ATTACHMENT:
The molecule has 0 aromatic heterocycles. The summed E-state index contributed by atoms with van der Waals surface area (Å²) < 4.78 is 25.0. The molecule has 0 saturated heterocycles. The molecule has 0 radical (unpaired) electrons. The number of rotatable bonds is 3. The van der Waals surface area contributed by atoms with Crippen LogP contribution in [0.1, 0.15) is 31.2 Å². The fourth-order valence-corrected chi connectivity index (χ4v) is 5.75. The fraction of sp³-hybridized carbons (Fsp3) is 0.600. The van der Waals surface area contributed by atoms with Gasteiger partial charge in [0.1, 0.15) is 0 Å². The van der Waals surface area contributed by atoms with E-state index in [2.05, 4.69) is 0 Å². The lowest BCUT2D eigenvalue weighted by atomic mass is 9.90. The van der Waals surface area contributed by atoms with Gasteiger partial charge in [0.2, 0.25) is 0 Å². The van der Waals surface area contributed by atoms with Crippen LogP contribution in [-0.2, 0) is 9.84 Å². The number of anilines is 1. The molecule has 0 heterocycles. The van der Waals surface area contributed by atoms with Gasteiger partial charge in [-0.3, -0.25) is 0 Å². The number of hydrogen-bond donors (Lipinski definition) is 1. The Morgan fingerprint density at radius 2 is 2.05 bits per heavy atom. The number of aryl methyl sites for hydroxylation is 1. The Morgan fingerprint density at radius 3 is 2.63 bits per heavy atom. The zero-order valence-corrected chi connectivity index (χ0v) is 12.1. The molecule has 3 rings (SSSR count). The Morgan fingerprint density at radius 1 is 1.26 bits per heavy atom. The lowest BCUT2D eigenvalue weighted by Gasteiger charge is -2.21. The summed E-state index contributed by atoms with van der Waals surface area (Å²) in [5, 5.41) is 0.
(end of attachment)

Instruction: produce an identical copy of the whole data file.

The molecule has 0 aromatic heterocycles. The summed E-state index contributed by atoms with van der Waals surface area (Å²) < 4.78 is 25.0. The molecule has 0 saturated heterocycles. The molecule has 0 radical (unpaired) electrons. The number of rotatable bonds is 3. The van der Waals surface area contributed by atoms with Crippen LogP contribution in [0.1, 0.15) is 31.2 Å². The fourth-order valence-corrected chi connectivity index (χ4v) is 5.75. The fraction of sp³-hybridized carbons (Fsp3) is 0.600. The van der Waals surface area contributed by atoms with Gasteiger partial charge in [0.1, 0.15) is 0 Å². The van der Waals surface area contributed by atoms with E-state index in [2.05, 4.69) is 0 Å². The lowest BCUT2D eigenvalue weighted by atomic mass is 9.90. The van der Waals surface area contributed by atoms with Gasteiger partial charge in [0.2, 0.25) is 0 Å². The van der Waals surface area contributed by atoms with Crippen LogP contribution in [-0.2, 0) is 9.84 Å². The number of anilines is 1. The molecule has 0 heterocycles. The van der Waals surface area contributed by atoms with Gasteiger partial charge in [-0.3, -0.25) is 0 Å². The number of hydrogen-bond donors (Lipinski definition) is 1. The Morgan fingerprint density at radius 2 is 2.05 bits per heavy atom. The number of aryl methyl sites for hydroxylation is 1. The Morgan fingerprint density at radius 3 is 2.63 bits per heavy atom. The zero-order valence-corrected chi connectivity index (χ0v) is 12.1. The molecule has 3 rings (SSSR count). The Morgan fingerprint density at radius 1 is 1.26 bits per heavy atom. The lowest BCUT2D eigenvalue weighted by Gasteiger charge is -2.21. The summed E-state index contributed by atoms with van der Waals surface area (Å²) in [5, 5.41) is 0.